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The Madame Curie Complex: The Hidden History of Women in Science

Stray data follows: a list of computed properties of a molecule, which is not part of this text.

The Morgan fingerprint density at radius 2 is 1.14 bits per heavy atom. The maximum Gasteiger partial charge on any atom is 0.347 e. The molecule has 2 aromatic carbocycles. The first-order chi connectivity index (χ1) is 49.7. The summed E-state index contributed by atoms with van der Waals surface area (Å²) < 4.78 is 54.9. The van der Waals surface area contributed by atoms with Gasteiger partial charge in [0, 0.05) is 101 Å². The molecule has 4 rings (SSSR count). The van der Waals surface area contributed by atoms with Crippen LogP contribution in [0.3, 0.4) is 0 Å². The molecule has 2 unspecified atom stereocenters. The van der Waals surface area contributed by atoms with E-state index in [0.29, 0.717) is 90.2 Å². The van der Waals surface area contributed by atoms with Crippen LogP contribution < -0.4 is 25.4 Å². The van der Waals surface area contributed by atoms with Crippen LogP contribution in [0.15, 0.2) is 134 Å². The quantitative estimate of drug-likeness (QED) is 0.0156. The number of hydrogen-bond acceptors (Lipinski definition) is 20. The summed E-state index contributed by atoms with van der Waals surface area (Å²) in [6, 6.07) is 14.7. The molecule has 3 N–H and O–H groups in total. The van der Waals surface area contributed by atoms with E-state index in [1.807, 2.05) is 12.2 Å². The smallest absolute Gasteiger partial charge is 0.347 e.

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This work gives insight into the barriers and successes for women in science, and sheds light on the way our cultural ideas of gender have shaped the profession. Why are the fields of science and technology still considered to be predominantly male professions? This work moves beyond the most common explanations, limited access to professional training, lack of resources, exclusion from social networks of men, to give historical context and unexpected revelations about women's contributions to the sciences. Exploring the lives of Jane Goodall, Rosalind Franklin, Rosalyn Yalow, Barbara McClintock, Rachel Carson, and the women of the Manhattan Project, the author considers their personal and professional stories in relation to their male counterparts, Albert Einstein, Robert Oppenheimer, Enrico Fermi, to demonstrate how the gendered culture of science molds the methods, structure, and experience of the work. The book reveals how women scientists have often asked different questions, used different methods, come up with different explanations for phenomena in the natural world, and how they have forever transformed a scientist's role.
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